As you can imagine, with my two bags of material, I could have taken some high-quality candid pictures, but I wasn’t interested. I really think photography has to be thought about on a more human perspective.

Portraits of the Dukha People in Mongolia by Shed MojahidWhat do you hope people take away from the work?

That Mongolia is a beautiful and warm country, giving motivation to photographers to believe in themselves and to go towards their projects. If I did it, then everyone can!


I also hope people will think twice about their photographic approach and philosophy. You must be immersed in a universe before getting into it once there, and I insist, accept the rules. Time, and our relationship with it, was a real discovery and if we weren’t patient and open-minded by not imposing our visions, then we could have come back quite frustrated. I really urge,  especially during our fast technological era that allows us to do a lot, to emphasize quality and not quantity.

Portraits of the Dukha People in Mongolia by Shed MojahidWhat’s next?

Further, higher, crazier…

Portraits of Mongolian Nomads by Shed Mojahid

Learn more about Shed Mojahid’s journey to Mongolia to visit the Dukha people in this short documentary about the project.



Shed Mojahid: Website | Facebook | Instagram

My Modern Met granted permission to use photos by Shed Mojahid.

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Posted by 지구와 사람 engi-
people2018.11.10 00:05


Artist Transforms Real Life Strangers Into Pixar-Like Cartoon Characters

By Emma Taggart on November 8, 2018


If you’re a fan of Pixar, you’ve probably wondered what you might look like as one of their iconic animated characters. 3D artist Lance Phan makes those dreams come true by transforming ordinary people into uncanny cartoon versions of themselves. From one-person portraits to cute couple snapshots, the resulting stylized characterizations look just like stills from the animation studio’s next big movie.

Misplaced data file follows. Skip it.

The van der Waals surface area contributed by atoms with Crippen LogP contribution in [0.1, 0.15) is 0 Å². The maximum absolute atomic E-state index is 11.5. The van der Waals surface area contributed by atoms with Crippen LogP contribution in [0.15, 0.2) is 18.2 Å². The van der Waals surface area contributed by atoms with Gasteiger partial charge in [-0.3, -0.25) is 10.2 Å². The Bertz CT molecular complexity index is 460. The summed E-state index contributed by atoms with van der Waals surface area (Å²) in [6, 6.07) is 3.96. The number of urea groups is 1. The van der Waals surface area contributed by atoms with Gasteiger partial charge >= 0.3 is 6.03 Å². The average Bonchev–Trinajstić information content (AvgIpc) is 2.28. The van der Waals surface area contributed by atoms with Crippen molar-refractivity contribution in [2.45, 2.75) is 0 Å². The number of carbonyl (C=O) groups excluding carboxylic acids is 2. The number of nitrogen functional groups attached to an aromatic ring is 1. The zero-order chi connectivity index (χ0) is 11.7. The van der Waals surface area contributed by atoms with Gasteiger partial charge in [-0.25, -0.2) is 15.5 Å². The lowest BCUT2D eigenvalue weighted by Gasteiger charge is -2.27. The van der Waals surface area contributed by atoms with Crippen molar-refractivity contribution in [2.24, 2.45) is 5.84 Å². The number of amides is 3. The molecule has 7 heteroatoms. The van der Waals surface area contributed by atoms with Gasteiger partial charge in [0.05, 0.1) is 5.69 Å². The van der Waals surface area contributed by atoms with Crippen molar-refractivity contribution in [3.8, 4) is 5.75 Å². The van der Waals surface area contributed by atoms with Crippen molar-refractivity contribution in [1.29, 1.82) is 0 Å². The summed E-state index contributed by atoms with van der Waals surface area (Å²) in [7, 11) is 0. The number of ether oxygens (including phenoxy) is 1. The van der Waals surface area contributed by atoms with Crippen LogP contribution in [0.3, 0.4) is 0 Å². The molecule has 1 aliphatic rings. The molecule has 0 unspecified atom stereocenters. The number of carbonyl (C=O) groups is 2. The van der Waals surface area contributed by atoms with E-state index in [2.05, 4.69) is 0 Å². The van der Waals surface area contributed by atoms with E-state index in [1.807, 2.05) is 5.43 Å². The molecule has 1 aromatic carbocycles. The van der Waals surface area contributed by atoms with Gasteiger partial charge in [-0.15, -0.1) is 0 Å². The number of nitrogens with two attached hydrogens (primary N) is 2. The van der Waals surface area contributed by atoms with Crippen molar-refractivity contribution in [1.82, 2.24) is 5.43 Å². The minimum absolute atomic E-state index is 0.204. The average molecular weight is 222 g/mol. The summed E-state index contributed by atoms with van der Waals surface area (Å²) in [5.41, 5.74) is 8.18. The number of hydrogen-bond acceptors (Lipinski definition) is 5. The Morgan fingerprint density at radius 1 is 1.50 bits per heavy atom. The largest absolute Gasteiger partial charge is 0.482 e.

3D Pixar Cartoon Characters by Lance Phan




 

실제 낯선 사람들을 만화 캐릭터로 바꿔주는 아티스트


제출된 사진을 참고 자료로 사용하여 판(Phan)은 디지털 텍스처와 3차원 모델링을 적용하여 마법을 부린다. 각각의 작품은 예술가의 놀라운 재능, 매력적이고 고화질적인 디테일로 가득 찬, 각각의 인물의 성격을 보여준다. 섬세한 머리카락에서부터 반짝이는 눈까지, 판(Phan)의 캐릭터들은 픽사(Pixar)가 유명 값을 하듯이 매혹적인 삶의 질을 제공받는다.


픽사(Pixar) 초상화를 얻기 위한 긴 대기자 명단이 있다는 것은 놀라운 일이 아니다. 판(Phan)의 작품은 수요가 너무 많아서, 스튜디오에서 자신을 돕기 위해 다른 사람들을 훈련시키기까지 했다. 만일 여러분이 만화 캐릭터로 어떻게 생겼는지 보고 싶다면, 팬의 웹사이트에서 요청할 수 있다


황기철 콘페이퍼 에디터 큐레이터

Ki Cheol Hwang, conpaper editor, curator


edited by kcontents




Using submitted photographs as his reference, Phan works his magic by applying digital textures and three-dimensional modeling. Each work is a testament to the artist’s incredible talent, full of charming, high-definition details that bring out the personality of each character. From delicate strands of hair to glistening eyes, Phan’s characters have been given that enchanting life-like quality that Pixar is famous for.


It’s no surprise that there’s a long waiting list to get a “Pixar-fied” portrait. Phan’s work is so in demand, that he’s even started training other artists to help him in his studio. If you want to see how you’d look as a cartoon character, you can request a commission on Phan’s website.


In the meantime, you can see more of Phan’s Pixar portraits on Instagram.




3D artist Lance Phan transforms photos of ordinary people into uncanny cartoon characters.

3D Pixar Cartoon Characters by Lance Phan

3D Pixar Cartoon Characters by Lance Phan3D Pixar Cartoon Characters by Lance Phan

The resulting stylized characterizations look just like stills from the next big Pixar movie.

3D Pixar Cartoon Characters by Lance Phan3D Pixar Cartoon Characters by Lance Phan3D Pixar Cartoon Characters by Lance Phan

Each portrait is skillfully rendered by applying digital textures and three-dimensional modeling.